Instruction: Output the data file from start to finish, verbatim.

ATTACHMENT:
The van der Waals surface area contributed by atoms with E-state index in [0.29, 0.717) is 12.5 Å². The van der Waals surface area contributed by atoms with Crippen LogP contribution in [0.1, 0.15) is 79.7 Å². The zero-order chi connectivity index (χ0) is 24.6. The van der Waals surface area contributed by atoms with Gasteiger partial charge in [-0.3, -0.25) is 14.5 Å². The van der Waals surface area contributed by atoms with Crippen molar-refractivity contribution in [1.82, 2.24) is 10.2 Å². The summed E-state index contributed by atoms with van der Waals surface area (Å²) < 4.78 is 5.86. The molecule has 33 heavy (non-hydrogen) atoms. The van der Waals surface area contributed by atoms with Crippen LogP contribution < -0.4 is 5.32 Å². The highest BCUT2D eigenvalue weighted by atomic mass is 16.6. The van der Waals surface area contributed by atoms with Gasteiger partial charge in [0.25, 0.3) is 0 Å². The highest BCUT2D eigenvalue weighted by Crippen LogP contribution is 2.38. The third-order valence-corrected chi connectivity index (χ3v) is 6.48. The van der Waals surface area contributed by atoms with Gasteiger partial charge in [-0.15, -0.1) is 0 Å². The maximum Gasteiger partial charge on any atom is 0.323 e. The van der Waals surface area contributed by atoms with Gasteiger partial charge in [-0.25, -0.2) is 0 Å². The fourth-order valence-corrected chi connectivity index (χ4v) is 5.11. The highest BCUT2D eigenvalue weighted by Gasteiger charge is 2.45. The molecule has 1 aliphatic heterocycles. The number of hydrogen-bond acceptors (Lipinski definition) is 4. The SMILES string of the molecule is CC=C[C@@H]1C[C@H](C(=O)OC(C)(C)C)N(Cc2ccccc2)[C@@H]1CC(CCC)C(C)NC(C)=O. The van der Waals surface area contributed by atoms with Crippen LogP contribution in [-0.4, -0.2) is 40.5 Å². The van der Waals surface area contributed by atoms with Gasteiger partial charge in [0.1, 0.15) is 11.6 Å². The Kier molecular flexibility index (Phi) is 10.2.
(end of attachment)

The van der Waals surface area contributed by atoms with E-state index in [0.29, 0.717) is 12.5 Å². The van der Waals surface area contributed by atoms with Crippen LogP contribution in [0.1, 0.15) is 79.7 Å². The zero-order chi connectivity index (χ0) is 24.6. The van der Waals surface area contributed by atoms with Gasteiger partial charge in [-0.3, -0.25) is 14.5 Å². The van der Waals surface area contributed by atoms with Crippen molar-refractivity contribution in [1.82, 2.24) is 10.2 Å². The summed E-state index contributed by atoms with van der Waals surface area (Å²) < 4.78 is 5.86. The molecule has 33 heavy (non-hydrogen) atoms. The van der Waals surface area contributed by atoms with Crippen LogP contribution < -0.4 is 5.32 Å². The highest BCUT2D eigenvalue weighted by atomic mass is 16.6. The van der Waals surface area contributed by atoms with Gasteiger partial charge in [0.25, 0.3) is 0 Å². The highest BCUT2D eigenvalue weighted by Crippen LogP contribution is 2.38. The third-order valence-corrected chi connectivity index (χ3v) is 6.48. The van der Waals surface area contributed by atoms with Gasteiger partial charge in [-0.15, -0.1) is 0 Å². The maximum Gasteiger partial charge on any atom is 0.323 e. The van der Waals surface area contributed by atoms with Gasteiger partial charge in [-0.25, -0.2) is 0 Å². The fourth-order valence-corrected chi connectivity index (χ4v) is 5.11. The highest BCUT2D eigenvalue weighted by Gasteiger charge is 2.45. The molecule has 1 aliphatic heterocycles. The number of hydrogen-bond acceptors (Lipinski definition) is 4. The SMILES string of the molecule is CC=C[C@@H]1C[C@H](C(=O)OC(C)(C)C)N(Cc2ccccc2)[C@@H]1CC(CCC)C(C)NC(C)=O. The van der Waals surface area contributed by atoms with Crippen LogP contribution in [-0.4, -0.2) is 40.5 Å². The van der Waals surface area contributed by atoms with Gasteiger partial charge in [0.1, 0.15) is 11.6 Å². The Kier molecular flexibility index (Phi) is 10.2.